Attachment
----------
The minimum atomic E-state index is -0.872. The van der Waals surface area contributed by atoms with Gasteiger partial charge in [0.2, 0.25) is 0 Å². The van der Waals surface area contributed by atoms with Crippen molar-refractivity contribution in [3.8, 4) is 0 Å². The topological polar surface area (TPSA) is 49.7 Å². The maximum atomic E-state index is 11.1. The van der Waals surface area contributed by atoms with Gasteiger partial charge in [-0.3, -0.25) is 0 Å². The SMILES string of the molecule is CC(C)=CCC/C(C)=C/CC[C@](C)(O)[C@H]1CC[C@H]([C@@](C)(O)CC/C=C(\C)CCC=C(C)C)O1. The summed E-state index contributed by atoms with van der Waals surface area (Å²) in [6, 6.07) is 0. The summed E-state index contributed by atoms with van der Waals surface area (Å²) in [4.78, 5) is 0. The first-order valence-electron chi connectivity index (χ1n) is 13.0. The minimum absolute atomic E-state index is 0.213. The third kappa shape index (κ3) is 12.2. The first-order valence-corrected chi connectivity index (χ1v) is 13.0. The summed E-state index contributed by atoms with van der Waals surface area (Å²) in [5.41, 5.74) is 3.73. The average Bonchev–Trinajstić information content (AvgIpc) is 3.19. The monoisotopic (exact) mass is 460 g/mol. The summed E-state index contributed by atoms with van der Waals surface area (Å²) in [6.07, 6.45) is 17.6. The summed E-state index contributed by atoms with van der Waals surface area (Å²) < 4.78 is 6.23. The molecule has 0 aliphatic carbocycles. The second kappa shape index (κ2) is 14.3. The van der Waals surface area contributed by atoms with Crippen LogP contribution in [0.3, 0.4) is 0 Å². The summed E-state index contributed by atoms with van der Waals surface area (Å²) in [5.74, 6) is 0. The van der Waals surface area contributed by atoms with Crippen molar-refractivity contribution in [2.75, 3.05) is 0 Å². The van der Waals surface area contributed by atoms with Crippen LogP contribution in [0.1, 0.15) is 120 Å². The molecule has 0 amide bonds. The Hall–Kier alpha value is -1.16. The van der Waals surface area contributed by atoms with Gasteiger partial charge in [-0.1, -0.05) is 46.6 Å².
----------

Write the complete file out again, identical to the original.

The minimum atomic E-state index is -0.872. The van der Waals surface area contributed by atoms with Gasteiger partial charge in [0.2, 0.25) is 0 Å². The van der Waals surface area contributed by atoms with Crippen molar-refractivity contribution in [3.8, 4) is 0 Å². The topological polar surface area (TPSA) is 49.7 Å². The maximum atomic E-state index is 11.1. The van der Waals surface area contributed by atoms with Gasteiger partial charge in [-0.3, -0.25) is 0 Å². The SMILES string of the molecule is CC(C)=CCC/C(C)=C/CC[C@](C)(O)[C@H]1CC[C@H]([C@@](C)(O)CC/C=C(\C)CCC=C(C)C)O1. The summed E-state index contributed by atoms with van der Waals surface area (Å²) in [6, 6.07) is 0. The summed E-state index contributed by atoms with van der Waals surface area (Å²) in [4.78, 5) is 0. The first-order valence-electron chi connectivity index (χ1n) is 13.0. The minimum absolute atomic E-state index is 0.213. The third kappa shape index (κ3) is 12.2. The first-order valence-corrected chi connectivity index (χ1v) is 13.0. The summed E-state index contributed by atoms with van der Waals surface area (Å²) in [5.41, 5.74) is 3.73. The average Bonchev–Trinajstić information content (AvgIpc) is 3.19. The monoisotopic (exact) mass is 460 g/mol. The summed E-state index contributed by atoms with van der Waals surface area (Å²) in [6.07, 6.45) is 17.6. The summed E-state index contributed by atoms with van der Waals surface area (Å²) < 4.78 is 6.23. The molecule has 0 aliphatic carbocycles. The second kappa shape index (κ2) is 14.3. The van der Waals surface area contributed by atoms with Crippen LogP contribution in [0.3, 0.4) is 0 Å². The summed E-state index contributed by atoms with van der Waals surface area (Å²) in [5.74, 6) is 0. The van der Waals surface area contributed by atoms with Crippen molar-refractivity contribution in [2.75, 3.05) is 0 Å². The van der Waals surface area contributed by atoms with Crippen LogP contribution in [0.1, 0.15) is 120 Å². The molecule has 0 amide bonds. The Hall–Kier alpha value is -1.16. The van der Waals surface area contributed by atoms with Gasteiger partial charge in [-0.1, -0.05) is 46.6 Å².